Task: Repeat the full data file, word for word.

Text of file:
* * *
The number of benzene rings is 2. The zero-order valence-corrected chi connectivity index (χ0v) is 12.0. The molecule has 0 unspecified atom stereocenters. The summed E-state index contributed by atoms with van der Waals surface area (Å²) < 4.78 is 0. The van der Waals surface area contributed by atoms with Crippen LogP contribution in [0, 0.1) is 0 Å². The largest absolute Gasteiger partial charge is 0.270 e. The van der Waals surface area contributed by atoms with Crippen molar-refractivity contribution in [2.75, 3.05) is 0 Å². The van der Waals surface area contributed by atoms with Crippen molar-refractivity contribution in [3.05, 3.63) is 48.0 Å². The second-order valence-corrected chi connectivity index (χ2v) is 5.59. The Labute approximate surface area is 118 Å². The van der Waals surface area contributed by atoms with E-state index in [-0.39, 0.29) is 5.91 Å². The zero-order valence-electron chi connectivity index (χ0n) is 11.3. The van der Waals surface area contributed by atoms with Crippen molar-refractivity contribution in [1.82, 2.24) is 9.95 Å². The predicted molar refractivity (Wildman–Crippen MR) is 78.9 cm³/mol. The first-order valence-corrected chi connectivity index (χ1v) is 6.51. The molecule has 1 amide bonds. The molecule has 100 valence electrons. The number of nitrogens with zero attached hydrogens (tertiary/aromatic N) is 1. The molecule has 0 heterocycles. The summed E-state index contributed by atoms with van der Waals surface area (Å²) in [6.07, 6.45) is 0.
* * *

The number of benzene rings is 2. The zero-order valence-corrected chi connectivity index (χ0v) is 12.0. The molecule has 0 unspecified atom stereocenters. The summed E-state index contributed by atoms with van der Waals surface area (Å²) < 4.78 is 0. The van der Waals surface area contributed by atoms with Crippen LogP contribution in [0, 0.1) is 0 Å². The largest absolute Gasteiger partial charge is 0.270 e. The van der Waals surface area contributed by atoms with Crippen molar-refractivity contribution in [2.75, 3.05) is 0 Å². The van der Waals surface area contributed by atoms with Crippen molar-refractivity contribution in [3.05, 3.63) is 48.0 Å². The second-order valence-corrected chi connectivity index (χ2v) is 5.59. The Labute approximate surface area is 118 Å². The van der Waals surface area contributed by atoms with E-state index in [-0.39, 0.29) is 5.91 Å². The zero-order valence-electron chi connectivity index (χ0n) is 11.3. The van der Waals surface area contributed by atoms with Crippen molar-refractivity contribution in [1.82, 2.24) is 9.95 Å². The predicted molar refractivity (Wildman–Crippen MR) is 78.9 cm³/mol. The first-order valence-corrected chi connectivity index (χ1v) is 6.51. The molecule has 1 amide bonds. The molecule has 100 valence electrons. The number of nitrogens with zero attached hydrogens (tertiary/aromatic N) is 1. The molecule has 0 heterocycles. The summed E-state index contributed by atoms with van der Waals surface area (Å²) in [6.07, 6.45) is 0.